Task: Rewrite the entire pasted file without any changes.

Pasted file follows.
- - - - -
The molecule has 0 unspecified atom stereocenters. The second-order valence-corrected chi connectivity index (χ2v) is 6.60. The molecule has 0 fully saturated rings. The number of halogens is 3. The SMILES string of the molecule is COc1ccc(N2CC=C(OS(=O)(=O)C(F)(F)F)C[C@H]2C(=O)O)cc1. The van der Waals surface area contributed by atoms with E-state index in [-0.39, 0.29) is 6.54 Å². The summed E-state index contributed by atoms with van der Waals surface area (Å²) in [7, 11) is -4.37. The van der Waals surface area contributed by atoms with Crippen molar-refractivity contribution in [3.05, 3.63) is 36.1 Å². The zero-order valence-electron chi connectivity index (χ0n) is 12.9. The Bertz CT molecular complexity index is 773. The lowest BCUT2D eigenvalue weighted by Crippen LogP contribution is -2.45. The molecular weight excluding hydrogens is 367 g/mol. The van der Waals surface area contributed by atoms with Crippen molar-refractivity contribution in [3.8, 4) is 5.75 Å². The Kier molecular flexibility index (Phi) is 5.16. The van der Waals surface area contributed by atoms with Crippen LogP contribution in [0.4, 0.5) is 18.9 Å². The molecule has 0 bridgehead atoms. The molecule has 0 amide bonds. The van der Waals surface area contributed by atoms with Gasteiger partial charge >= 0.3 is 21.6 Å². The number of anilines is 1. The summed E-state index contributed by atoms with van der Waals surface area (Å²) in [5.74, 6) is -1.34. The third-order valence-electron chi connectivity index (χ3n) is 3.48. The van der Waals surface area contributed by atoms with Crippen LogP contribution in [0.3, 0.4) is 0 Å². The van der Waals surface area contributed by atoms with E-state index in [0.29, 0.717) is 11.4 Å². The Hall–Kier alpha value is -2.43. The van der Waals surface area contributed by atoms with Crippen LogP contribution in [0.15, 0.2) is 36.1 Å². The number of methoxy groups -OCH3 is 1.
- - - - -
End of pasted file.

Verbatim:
The molecule has 0 unspecified atom stereocenters. The second-order valence-corrected chi connectivity index (χ2v) is 6.60. The molecule has 0 fully saturated rings. The number of halogens is 3. The SMILES string of the molecule is COc1ccc(N2CC=C(OS(=O)(=O)C(F)(F)F)C[C@H]2C(=O)O)cc1. The van der Waals surface area contributed by atoms with E-state index in [-0.39, 0.29) is 6.54 Å². The summed E-state index contributed by atoms with van der Waals surface area (Å²) in [7, 11) is -4.37. The van der Waals surface area contributed by atoms with Crippen molar-refractivity contribution in [3.05, 3.63) is 36.1 Å². The zero-order valence-electron chi connectivity index (χ0n) is 12.9. The Bertz CT molecular complexity index is 773. The lowest BCUT2D eigenvalue weighted by Crippen LogP contribution is -2.45. The molecular weight excluding hydrogens is 367 g/mol. The van der Waals surface area contributed by atoms with Crippen molar-refractivity contribution in [3.8, 4) is 5.75 Å². The Kier molecular flexibility index (Phi) is 5.16. The van der Waals surface area contributed by atoms with Crippen LogP contribution in [0.4, 0.5) is 18.9 Å². The molecule has 0 bridgehead atoms. The molecule has 0 amide bonds. The van der Waals surface area contributed by atoms with Gasteiger partial charge >= 0.3 is 21.6 Å². The number of anilines is 1. The summed E-state index contributed by atoms with van der Waals surface area (Å²) in [5.74, 6) is -1.34. The third-order valence-electron chi connectivity index (χ3n) is 3.48. The van der Waals surface area contributed by atoms with Crippen LogP contribution in [0.3, 0.4) is 0 Å². The van der Waals surface area contributed by atoms with E-state index in [0.29, 0.717) is 11.4 Å². The Hall–Kier alpha value is -2.43. The van der Waals surface area contributed by atoms with Crippen LogP contribution in [0.15, 0.2) is 36.1 Å². The number of methoxy groups -OCH3 is 1.